The raw emotion of a late-night selection meeting on the eve of the announcement of a British and Irish Lions squad still resonates with Sir Ian McGeechan.
The 66-year-old Scot, more than anyone, knows the full extent of the pressure and responsibility facing Warren Gatland and his fellow Lions coaches when they assemble today for a final meeting to confirm the 36 or 37 names that will travel to Australia for the 10-game tour next month.
Four years ago, when Gatland was also one of McGeechan’s assistant coaches finalising the squad bound for South Africa ran long into the night.
“I ended up telling everyone to sleep on it,” recalled McGeechan, who was also head coach for the tours to Australia (1989), New Zealand (1993) and South Africa (1997). “We didn’t make the final call until the morning of the announcement. So often the decisions are about gut instincts and sometimes it is important to check that feeling is still there the next morning.
“Selecting the Lions squad is the toughest job in coaching but it is also the greatest job. You are always so aware of the responsibility that goes with selecting players from four different countries. You have to get it right, you want four countries to be smiling.”
Gatland may have begun his selection process six months ago, but McGeechan expects it to go to the wire again tonight.
“I think the coaches will have taken a long look at the squad since Christmas, and from the end of the Six Nations they will have had the top 25 or so sorted.
“Four years ago I had four players pencilled in for each position before the start of the Six Nations and then made the odd adjustment according to form and injury.
“The last month will have been about taking a really hard look about the last 10 to 12 players as in many ways those are the selections that can really make the tour.
“Warren will have been looking at how players react to the big pressure situations and the Heineken Cup matches this weekend will have given the players one last chance to press their claims.
“Selection is a personal thing for a coach and he will have his own feel about the different players and combinations he is after.”
It has not always been like this. For the 1993 tour, McGeechan’s input to the selection meeting was of a far more limited nature as the party was selected by a committee drawn from the four nations. It inevitably led to an element of horse-trading.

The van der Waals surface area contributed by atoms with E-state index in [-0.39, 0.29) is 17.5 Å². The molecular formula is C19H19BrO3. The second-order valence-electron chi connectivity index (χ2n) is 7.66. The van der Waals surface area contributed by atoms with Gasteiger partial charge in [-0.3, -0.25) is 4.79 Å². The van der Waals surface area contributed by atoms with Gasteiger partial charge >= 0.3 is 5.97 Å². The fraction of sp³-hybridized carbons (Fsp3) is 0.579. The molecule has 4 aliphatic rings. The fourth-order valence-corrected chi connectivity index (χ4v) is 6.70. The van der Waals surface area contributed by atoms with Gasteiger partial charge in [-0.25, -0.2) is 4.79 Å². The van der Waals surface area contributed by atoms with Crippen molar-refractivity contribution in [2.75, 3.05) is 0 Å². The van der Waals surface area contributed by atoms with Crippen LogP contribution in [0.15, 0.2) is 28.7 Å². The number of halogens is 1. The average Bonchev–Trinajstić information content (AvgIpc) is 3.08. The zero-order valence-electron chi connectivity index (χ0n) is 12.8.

“That was the only tour when I had some players in the squad that I wouldn’t have selected,” McGeechan added. "That changed in 1997 when myself, Jim [Telfer, forwards coach] and Fran [Cotton, tour manager], sat down together and assembled the squad. We had four watchers who did a lot of video analysis for us. The game had only just gone professional and we ended up picking players from the Wales A squad. There is much less opportunity these days to pick wild cards.”
It was the selection of his captain for that tour, Martin Johnson, that proved to be the Lions pick that gave McGeechan the greatest satisfaction of all. Johnson had yet to captain his country, or even his club side Leicester, when McGeechan asked him to lead the tour to South Africa. McGeechan wanted a player who would give him a figurehead for the tour with a physical presence to face down the Springboks and his gut instinct led him to Johnson.
“Not many people saw it coming,” said McGeechan, of his decision to make Johnson his tour captain. “He was a player that I respected greatly and had the strength of character to lead the tour. He did that magnificently.
“The selection of the captain is a very personal decision for the coach. He has to be able to trust him and have a strong relationship.”
It appears that Gatland shares that sentiment, given that he is expected to name Sam Warburton as his captain tomorrow. Gatland first made Warburton his Wales captain for the 2011 World Cup.
The rest of the tour party will only learn of their selection when Gatland names his squad to the public at 11am tomorrow, a policy that McGeechan agrees with.
“We did the same in 2009,” added McGeechan. “The only person I told before the announcement was the captain Paul O’Connell. I spent the day with him talking about my vision for the Lions and how I felt we could beat South Africa. He was superb. He started reading books about the history of the Lions and I knew I had a player who was totally committed to the tour. I made one other phone call to Brian O’Driscoll, who was O’Connell’s captain at Ireland at the time and had also been Lions captain in 2005. I felt I owed him that call and he was great about it. He said he wanted to phone Paul to congratulate him but I said ‘hang on, I need to tell him first!’
“I think it is right that all but the captain aren’t told before the announcement. I feel it adds to the mystique and sense of occasion.”